500 years of history - from the Portuguese Royal family till nowadays. An incredible place to be known! The Quinta da Bacalhôa estate, formerly belonging to the Portuguese royal family, dates back to the first half of the XV Century, and is considered to be the most beautiful Portuguese estate from this era still in existence today. Situated in Azeitão, the estate and the famous Palácio da Bacalhôa together constitute an artistic monument of the greatest relevance to the country. In the XIV Century, the property, used then as a country leisure estate, belonged to João, Prince of Portugal who was the son of King João I. It was inherited by his daughter, Lady Brites, who was married to the second Duke of Viseu and who was also mother to King Manuel I. The buildings are still in existence today, as are the walls with domed turrets and the large irrigation tank, all built by order of Lady Brites. Quinta da Bacalhôa would come to be sold in 1528 to Dom Brás de Albuquerque, eldest son of Dom Afonso de Albuquerque. The new owner not only enriched the buildings with beautiful tiles, but had a harmonious garden house built beside the lake, in addition to two sturdy pavilions along the lateral walls. Towards the end of the XVI Century, this estate formed part of the inheritance belonging to Dom Jerónimo Teles Barreto, descendant of Afonso de Albuquerque. All of this was eventually inherited by his sister, Lady Maria Mendonça de Albuquerque, who was married to Dom Jerónimo Manuel, nicknamed "Bacalhau" (Codfish). It is highly likely that "Bacalhôa", by which the old Vila Fresca estate in Azeitão became known, originated from the fact that the wife of Dom Jerónimo Manuel was referred to by this name, the female form of "Codfish". This estate was established as one of the artistic treasures of Portugal. In 1936, the Bacalhôa Palace was bought and restored by Orlena Scoville, a North American. In the 1970's her grandson set about transforming the property into one of the largest producers of wine in Portugal. It was classified a National Monument in 23th June of 1910. OPENING HOURS: Shop: 10 am to 6:30 pm Guided Tours: 10am | 15pm (Other schedules on request) NOTE: Closed on Sundays and National Holidays IMPORTANT: Duration of guided tour with wine tasting: 90 minutes, inclueded a wine tasting; Durantion of guided toue to Palácio da Bacalhôa + Adega/Museu Bacalhôa: 2h30; PRICE LIST: - Adega/Museu Bacalhôa - 3€ - Palácio da Bacalhôa - 8€ - Palácio da Bacalhôa + Adega/Museu Bacalhôa - 10€ NOTE: For visitors with no prior booking, tours will take place in accordance with staff availability to conduct them.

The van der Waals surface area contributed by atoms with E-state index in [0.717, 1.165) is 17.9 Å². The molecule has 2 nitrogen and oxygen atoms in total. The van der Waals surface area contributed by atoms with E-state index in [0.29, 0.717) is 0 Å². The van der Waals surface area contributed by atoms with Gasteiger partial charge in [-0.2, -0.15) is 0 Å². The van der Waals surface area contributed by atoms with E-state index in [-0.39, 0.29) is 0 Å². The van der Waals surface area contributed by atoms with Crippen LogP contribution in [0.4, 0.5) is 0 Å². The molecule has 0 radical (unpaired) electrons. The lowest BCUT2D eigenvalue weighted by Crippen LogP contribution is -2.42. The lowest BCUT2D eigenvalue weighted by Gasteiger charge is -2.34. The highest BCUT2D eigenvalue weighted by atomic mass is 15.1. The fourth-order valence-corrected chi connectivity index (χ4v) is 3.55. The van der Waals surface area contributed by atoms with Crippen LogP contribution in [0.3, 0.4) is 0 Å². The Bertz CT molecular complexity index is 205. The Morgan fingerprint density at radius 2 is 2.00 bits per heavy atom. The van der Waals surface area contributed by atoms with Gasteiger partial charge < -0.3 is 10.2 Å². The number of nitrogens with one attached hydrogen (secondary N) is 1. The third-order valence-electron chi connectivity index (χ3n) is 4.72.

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Bacalhôa Vinhos de Portugal